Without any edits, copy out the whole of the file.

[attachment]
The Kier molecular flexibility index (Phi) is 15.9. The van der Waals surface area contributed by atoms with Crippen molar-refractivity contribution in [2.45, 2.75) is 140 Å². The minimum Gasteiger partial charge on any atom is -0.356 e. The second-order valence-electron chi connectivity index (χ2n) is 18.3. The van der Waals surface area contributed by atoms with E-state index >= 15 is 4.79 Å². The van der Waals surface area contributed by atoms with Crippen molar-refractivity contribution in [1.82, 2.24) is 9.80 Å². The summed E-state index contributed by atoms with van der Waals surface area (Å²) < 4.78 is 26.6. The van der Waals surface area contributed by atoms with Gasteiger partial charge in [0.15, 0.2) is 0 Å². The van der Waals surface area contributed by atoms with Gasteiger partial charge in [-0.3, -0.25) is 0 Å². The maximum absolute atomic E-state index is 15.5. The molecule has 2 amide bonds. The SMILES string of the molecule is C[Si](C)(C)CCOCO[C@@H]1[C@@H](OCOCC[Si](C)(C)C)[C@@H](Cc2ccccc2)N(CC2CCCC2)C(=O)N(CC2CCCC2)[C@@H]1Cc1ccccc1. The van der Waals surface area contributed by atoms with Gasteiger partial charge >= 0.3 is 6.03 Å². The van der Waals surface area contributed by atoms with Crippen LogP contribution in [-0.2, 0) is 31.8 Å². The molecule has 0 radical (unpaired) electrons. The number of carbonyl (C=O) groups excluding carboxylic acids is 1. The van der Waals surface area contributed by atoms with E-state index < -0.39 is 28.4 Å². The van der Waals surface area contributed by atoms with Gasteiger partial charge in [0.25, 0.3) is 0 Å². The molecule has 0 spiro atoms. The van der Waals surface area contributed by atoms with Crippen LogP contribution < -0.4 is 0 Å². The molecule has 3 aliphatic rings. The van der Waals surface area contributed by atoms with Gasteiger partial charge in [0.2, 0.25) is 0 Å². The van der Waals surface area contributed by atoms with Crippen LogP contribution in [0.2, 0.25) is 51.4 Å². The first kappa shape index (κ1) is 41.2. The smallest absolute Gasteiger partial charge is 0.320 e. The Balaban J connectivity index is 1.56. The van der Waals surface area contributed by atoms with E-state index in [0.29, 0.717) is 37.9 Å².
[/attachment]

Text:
The Kier molecular flexibility index (Phi) is 15.9. The van der Waals surface area contributed by atoms with Crippen molar-refractivity contribution in [2.45, 2.75) is 140 Å². The minimum Gasteiger partial charge on any atom is -0.356 e. The second-order valence-electron chi connectivity index (χ2n) is 18.3. The van der Waals surface area contributed by atoms with E-state index >= 15 is 4.79 Å². The van der Waals surface area contributed by atoms with Crippen molar-refractivity contribution in [1.82, 2.24) is 9.80 Å². The summed E-state index contributed by atoms with van der Waals surface area (Å²) < 4.78 is 26.6. The van der Waals surface area contributed by atoms with Gasteiger partial charge in [0.15, 0.2) is 0 Å². The van der Waals surface area contributed by atoms with Gasteiger partial charge in [-0.3, -0.25) is 0 Å². The maximum absolute atomic E-state index is 15.5. The molecule has 2 amide bonds. The SMILES string of the molecule is C[Si](C)(C)CCOCO[C@@H]1[C@@H](OCOCC[Si](C)(C)C)[C@@H](Cc2ccccc2)N(CC2CCCC2)C(=O)N(CC2CCCC2)[C@@H]1Cc1ccccc1. The van der Waals surface area contributed by atoms with Gasteiger partial charge >= 0.3 is 6.03 Å². The van der Waals surface area contributed by atoms with Crippen LogP contribution in [-0.2, 0) is 31.8 Å². The molecule has 0 radical (unpaired) electrons. The number of carbonyl (C=O) groups excluding carboxylic acids is 1. The van der Waals surface area contributed by atoms with E-state index < -0.39 is 28.4 Å². The van der Waals surface area contributed by atoms with Gasteiger partial charge in [0.25, 0.3) is 0 Å². The molecule has 0 spiro atoms. The van der Waals surface area contributed by atoms with Crippen LogP contribution < -0.4 is 0 Å². The molecule has 3 aliphatic rings. The van der Waals surface area contributed by atoms with Gasteiger partial charge in [0.2, 0.25) is 0 Å². The van der Waals surface area contributed by atoms with Crippen LogP contribution in [0.2, 0.25) is 51.4 Å². The first kappa shape index (κ1) is 41.2. The smallest absolute Gasteiger partial charge is 0.320 e. The Balaban J connectivity index is 1.56. The van der Waals surface area contributed by atoms with E-state index in [0.29, 0.717) is 37.9 Å².